What we tell ourselves directly affects how we think, feel and act. And how we think, feel and act directly impacts our health. Healing this mind-body connection is, in fact, at the forefront of what I do as a clinician in the field of addiction treatment.
In many ways, my job is not unlike that of a computer programmer working to fix a broken hard drive. Clients with addiction issues often struggle to love themselves. Many bear deep inner wounds from past hurts or traumas. Negative self-talk, shame, guilt and the inability to forgive often replay themselves as both conscious and subliminal messages.
“Recovery affirmations” are one of the tools in my arsenal. These affirmations, which are healthy for the body and a balm for your mental health, will center around “something we want to eliminate in our lives or something we want to create in our lives.” They were written by the spiritual teacher, Louise Hay, author of the bestselling book Heal Your Body.
To what extent can such affirmations really be good for us? Research in recent years has given clues to how our thoughts affect our health. Negative self-talk is linked to chronic stress, which we now know is the chief culprit for a host of diseases, addiction included. Studies have shown how repressed anger (a common dynamic with addiction) can lead to hypertension, cardiovascular disease, digestive disorders and infection, according to a summary of that work from the University of Minnesota. And a 2014 study in Social Psychological and Personality Science found there were negative health dimensions to harboring a grudge, whereas forgiveness helped lighten one’s physical burden.
Furthermore, the work of leading positive psychologist Dr. Barbara Fredrickson and others in recent years has revealed the numerous health benefits of positivity and positive affirmations, such as better sleep; a stronger immune system (fewer colds, etc.); faster recovery from cardiovascular stress; less stress; and a longer life expectancy.
Such findings reinforce just how good positive affirmations can be for you, whether or not you’re in recovery. The more your daily inner dialogue is expressing self-love, gratitude, self-confidence and forgiveness, the healthier you’ll be. Getting there takes discipline and intentionality, however. It takes standing in front of a mirror each morning and reciting the day’s positive affirmation with gusto—saying it like you mean it, in other words. At Beach House Center for Recovery (where I serve), this exercise belongs to clients’ daily routine. It’s that important.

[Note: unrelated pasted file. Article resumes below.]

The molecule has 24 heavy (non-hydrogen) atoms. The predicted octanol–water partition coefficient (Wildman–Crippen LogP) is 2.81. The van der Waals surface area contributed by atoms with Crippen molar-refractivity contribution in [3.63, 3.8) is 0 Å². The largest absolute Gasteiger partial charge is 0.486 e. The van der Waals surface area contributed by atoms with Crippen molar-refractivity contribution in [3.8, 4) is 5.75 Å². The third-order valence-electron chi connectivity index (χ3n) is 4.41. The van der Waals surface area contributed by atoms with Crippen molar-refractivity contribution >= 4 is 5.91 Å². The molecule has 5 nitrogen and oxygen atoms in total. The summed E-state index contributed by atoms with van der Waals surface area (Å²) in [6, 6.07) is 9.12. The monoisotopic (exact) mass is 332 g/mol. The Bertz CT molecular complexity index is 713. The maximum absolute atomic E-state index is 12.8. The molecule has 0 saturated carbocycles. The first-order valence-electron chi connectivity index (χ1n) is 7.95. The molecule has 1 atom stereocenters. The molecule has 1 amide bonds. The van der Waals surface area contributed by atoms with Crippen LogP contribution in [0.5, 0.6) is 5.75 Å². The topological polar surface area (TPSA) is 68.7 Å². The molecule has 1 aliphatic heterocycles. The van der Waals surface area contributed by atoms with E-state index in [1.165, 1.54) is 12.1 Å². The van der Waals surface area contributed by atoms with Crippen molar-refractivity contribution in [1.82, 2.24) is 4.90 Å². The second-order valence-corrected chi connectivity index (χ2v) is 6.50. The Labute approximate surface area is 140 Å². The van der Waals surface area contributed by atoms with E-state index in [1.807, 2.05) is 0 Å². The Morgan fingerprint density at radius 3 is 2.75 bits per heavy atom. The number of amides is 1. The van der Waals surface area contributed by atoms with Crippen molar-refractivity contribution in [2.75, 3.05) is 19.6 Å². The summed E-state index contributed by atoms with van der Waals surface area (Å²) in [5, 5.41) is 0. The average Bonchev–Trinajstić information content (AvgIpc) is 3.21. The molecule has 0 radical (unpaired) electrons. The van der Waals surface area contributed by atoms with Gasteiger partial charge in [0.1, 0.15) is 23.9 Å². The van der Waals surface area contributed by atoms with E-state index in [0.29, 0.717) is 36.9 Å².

Here are 20 affirmations that can benefit not just those in recovery but anyone on the journey to better health. They come from Louise Hay’s video, “50 Minutes of Positive Affirmations to Change Your Life”, which is found below this article:
- I approve of myself. You approve of yourself.
- I love myself. You love yourself.
- I support myself. You support yourself.
- I trust myself. You trust yourself.
- I am my best friend. You are your best friend.
- I become more lovable every day.
- My body is beautiful. Your body is beautiful.
- It is easy for me to forgive. It is easy for you to forgive.
- I forgive everyone. You forgive everyone.
- I forgive myself. You forgive yourself.
- I forgive the past. You forgive the past.
- I am free. You are free.
- I know life is for me. You know life is for you.
- I know what to do. You know what to do.
- I am capable. You are capable.
- I easily solve any problems. You easily solve any problems.
- I can handle anything that comes my way. You can handle anything
- that comes your way.
- I am full of praise and gratitude. You are full of praise and gratitude.
- I awaken each morning with joy. You awaken each morning with joy.
- I end each day with gratitude. You end each day with gratitude.
These affirmations are meant to be spoken aloud while looking in the mirror, and can be recalled throughout the day. Take the time to incorporate them into your daily routine, and they will help you build greater reserves of self-love, gratitude, self-confidence and forgiveness.
Candice Rasa, LCSW, is Clinical Director of Beach House Center for Recovery, a drug and alcohol addiction rehabilitation center in Juno Beach, Florida. She has more than 10 years’ experience in the mental health and substance-abuse arena, and supports healing in the clients she serves from a perspective of spirituality and alternative Eastern methods.
(WATCH the video below)
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